Eric Goldman, Santa Clara University School of Law

From late April through early May of 1995, Ken Zeran was the victim of an aggressive online attack—what we would now call a cyber-harassment or “e-personation,” though at the time we lacked this nomenclature. The attacker was pseudonymous, and AOL deleted the relevant server logs (pursuant to what AOL said was standard practice) that might have helped reveal the attacker. (Note: for this essay I’ll assume it was a single person and not multiple attackers, though that too remains unknown.) Zeran sued AOL and the Oklahoma radio station KRXO for their roles in the cyber-harassment, but he never sued the actual perpetrator. Indeed, over two decades later, the perpetrator remains unknown. This has emerged as one of the greatest unsolved mysteries in internet law: who attacked Ken Zeran, and why?

As part of researching this question, I reviewed the 717-page transcript of AOL defense lawyer Pat Carome deposing Ken Zeran on Feb. 18-20, 1997. Plaintiff lawyer James Ikard represented Zeran at the deposition. The deposition transcript of Ken Zeran was never filed with the court and is not generally publicly available. It doesn’t answer the “whodunit” question, but it does suggest some clues.

Let’s start with Zeran’s own appraisal of the situation in response to Carome’s point-blank question (emphasis added):

Q: Is it your view that the person who posted the messages that you’re suing over here on AOL’s system is someone that does not know you at all?

A: Absolutely … I believe I was picked at random.

Later in the deposition, Zeran said: “I never had the impression that this was done by somebody who knew me. I certainly, obviously wondered if there was anybody I knew who would do this, and I don’t know anybody that would do it.”

Zeran’s hypothesis that he was a random victim isn’t completely far-fetched. First, in 1995, anarchists and trolls already were making random and chaos-inducing online attacks. See, e.g., Josh Quittner, The War Between alt.tasteless and rec.pets.cats, Wired, May 1994. Second, the Secret Service agent investigating Zeran’s matter suggested it was a random attack. Zeran described the conversation:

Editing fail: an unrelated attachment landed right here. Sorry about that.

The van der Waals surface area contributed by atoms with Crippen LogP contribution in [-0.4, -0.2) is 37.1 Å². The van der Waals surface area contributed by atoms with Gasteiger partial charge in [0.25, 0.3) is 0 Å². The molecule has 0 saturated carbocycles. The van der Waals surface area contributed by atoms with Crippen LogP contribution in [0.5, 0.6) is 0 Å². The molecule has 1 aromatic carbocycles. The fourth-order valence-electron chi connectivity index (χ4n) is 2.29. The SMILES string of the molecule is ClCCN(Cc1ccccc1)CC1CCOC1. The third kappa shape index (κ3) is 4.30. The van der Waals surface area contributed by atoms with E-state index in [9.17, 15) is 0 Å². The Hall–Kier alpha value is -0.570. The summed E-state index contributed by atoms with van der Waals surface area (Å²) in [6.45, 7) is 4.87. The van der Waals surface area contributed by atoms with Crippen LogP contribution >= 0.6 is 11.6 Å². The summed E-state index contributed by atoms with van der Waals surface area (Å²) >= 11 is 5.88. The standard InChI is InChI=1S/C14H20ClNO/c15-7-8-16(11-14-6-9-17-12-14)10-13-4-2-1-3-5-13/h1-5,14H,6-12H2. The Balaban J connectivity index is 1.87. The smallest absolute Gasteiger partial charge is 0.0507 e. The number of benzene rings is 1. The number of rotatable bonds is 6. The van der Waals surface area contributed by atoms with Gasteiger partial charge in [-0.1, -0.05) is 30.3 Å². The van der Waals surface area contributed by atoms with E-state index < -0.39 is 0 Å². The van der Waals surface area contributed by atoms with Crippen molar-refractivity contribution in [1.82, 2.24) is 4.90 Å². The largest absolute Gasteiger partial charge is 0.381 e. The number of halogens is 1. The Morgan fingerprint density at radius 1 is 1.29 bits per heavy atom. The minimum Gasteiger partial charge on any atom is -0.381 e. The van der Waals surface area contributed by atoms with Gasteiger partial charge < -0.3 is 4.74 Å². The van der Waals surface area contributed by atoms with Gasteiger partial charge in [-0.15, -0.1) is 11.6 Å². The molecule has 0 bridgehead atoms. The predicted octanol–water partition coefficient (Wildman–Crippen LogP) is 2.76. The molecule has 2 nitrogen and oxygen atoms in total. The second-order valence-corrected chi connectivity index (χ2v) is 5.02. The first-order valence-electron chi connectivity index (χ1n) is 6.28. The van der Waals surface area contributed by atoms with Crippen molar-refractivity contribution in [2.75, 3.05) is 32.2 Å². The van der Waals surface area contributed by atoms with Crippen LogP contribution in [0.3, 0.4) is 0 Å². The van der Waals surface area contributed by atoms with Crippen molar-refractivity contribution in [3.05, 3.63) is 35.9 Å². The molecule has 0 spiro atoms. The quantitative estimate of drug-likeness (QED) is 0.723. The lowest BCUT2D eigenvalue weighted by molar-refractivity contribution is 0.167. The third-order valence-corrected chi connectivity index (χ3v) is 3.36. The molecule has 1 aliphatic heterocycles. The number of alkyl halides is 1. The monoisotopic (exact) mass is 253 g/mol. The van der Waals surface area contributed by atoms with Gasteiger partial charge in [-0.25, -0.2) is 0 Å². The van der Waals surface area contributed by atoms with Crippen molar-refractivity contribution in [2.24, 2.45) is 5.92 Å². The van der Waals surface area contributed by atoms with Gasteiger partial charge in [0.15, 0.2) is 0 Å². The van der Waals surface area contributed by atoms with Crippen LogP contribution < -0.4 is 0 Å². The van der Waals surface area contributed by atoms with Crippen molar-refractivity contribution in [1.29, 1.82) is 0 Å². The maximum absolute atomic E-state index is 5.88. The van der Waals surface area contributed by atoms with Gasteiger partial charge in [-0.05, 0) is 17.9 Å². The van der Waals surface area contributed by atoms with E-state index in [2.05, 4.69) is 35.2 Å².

[The Secret Service agent] said that—we were kind of in agreement about the—my name being picked—my number at random, because after asking me those questions, he came out and said that it seemed to him my number had been picked at random. I remember when he said that, … that sort of confirmed my thoughts in a real positive way, that my number, in fact, had been selected randomly. And person from the Secret Service, he’s—he seemed to be experienced about this kind of stuff, so when he said that, you know, it sort of reconfirmed what my thoughts were.

Still, this hypothesis seems implausible. The attack on Zeran involved multiple postings over several days, was designed to inflict substantial damage, and involved a phone number that would have been hard for any stranger outside the Seattle metro area to attribute to Zeran. So let’s consider some of the most obvious alternative explanations: